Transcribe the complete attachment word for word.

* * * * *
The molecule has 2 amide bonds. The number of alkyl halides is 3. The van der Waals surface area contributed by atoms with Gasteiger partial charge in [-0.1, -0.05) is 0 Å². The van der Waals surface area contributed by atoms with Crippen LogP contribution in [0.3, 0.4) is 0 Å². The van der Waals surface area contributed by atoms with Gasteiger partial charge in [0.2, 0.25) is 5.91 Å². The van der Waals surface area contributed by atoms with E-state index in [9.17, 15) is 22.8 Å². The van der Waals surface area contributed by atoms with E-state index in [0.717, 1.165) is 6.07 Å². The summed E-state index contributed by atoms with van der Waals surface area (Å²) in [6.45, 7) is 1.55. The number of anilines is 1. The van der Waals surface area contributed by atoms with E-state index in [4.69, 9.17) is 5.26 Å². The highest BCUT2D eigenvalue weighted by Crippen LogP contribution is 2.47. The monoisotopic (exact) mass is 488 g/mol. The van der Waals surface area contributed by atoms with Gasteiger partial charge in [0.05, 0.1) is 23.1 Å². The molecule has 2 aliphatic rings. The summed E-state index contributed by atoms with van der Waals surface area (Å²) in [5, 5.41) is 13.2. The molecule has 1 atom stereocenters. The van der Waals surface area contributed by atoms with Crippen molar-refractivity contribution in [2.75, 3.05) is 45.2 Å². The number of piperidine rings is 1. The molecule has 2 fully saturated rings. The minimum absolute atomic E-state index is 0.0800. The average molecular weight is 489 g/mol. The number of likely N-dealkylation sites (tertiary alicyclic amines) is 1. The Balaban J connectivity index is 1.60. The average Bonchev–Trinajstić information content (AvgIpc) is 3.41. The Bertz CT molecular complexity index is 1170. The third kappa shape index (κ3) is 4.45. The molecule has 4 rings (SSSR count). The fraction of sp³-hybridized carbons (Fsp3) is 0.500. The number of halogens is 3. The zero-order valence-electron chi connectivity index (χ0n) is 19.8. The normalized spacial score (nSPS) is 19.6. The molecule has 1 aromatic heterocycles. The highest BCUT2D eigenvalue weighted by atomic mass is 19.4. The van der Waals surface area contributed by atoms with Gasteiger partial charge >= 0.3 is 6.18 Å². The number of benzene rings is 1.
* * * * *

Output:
The molecule has 2 amide bonds. The number of alkyl halides is 3. The van der Waals surface area contributed by atoms with Gasteiger partial charge in [-0.1, -0.05) is 0 Å². The van der Waals surface area contributed by atoms with Crippen LogP contribution in [0.3, 0.4) is 0 Å². The van der Waals surface area contributed by atoms with Gasteiger partial charge in [0.2, 0.25) is 5.91 Å². The van der Waals surface area contributed by atoms with E-state index in [9.17, 15) is 22.8 Å². The van der Waals surface area contributed by atoms with E-state index in [0.717, 1.165) is 6.07 Å². The summed E-state index contributed by atoms with van der Waals surface area (Å²) in [6.45, 7) is 1.55. The number of anilines is 1. The van der Waals surface area contributed by atoms with E-state index in [4.69, 9.17) is 5.26 Å². The highest BCUT2D eigenvalue weighted by Crippen LogP contribution is 2.47. The monoisotopic (exact) mass is 488 g/mol. The van der Waals surface area contributed by atoms with Gasteiger partial charge in [0.05, 0.1) is 23.1 Å². The molecule has 2 aliphatic rings. The summed E-state index contributed by atoms with van der Waals surface area (Å²) in [5, 5.41) is 13.2. The molecule has 1 atom stereocenters. The van der Waals surface area contributed by atoms with Crippen molar-refractivity contribution in [2.75, 3.05) is 45.2 Å². The number of piperidine rings is 1. The molecule has 2 fully saturated rings. The minimum absolute atomic E-state index is 0.0800. The average molecular weight is 489 g/mol. The number of likely N-dealkylation sites (tertiary alicyclic amines) is 1. The Balaban J connectivity index is 1.60. The average Bonchev–Trinajstić information content (AvgIpc) is 3.41. The Bertz CT molecular complexity index is 1170. The third kappa shape index (κ3) is 4.45. The molecule has 4 rings (SSSR count). The fraction of sp³-hybridized carbons (Fsp3) is 0.500. The number of halogens is 3. The zero-order valence-electron chi connectivity index (χ0n) is 19.8. The normalized spacial score (nSPS) is 19.6. The molecule has 1 aromatic heterocycles. The highest BCUT2D eigenvalue weighted by atomic mass is 19.4. The van der Waals surface area contributed by atoms with Gasteiger partial charge >= 0.3 is 6.18 Å². The number of benzene rings is 1.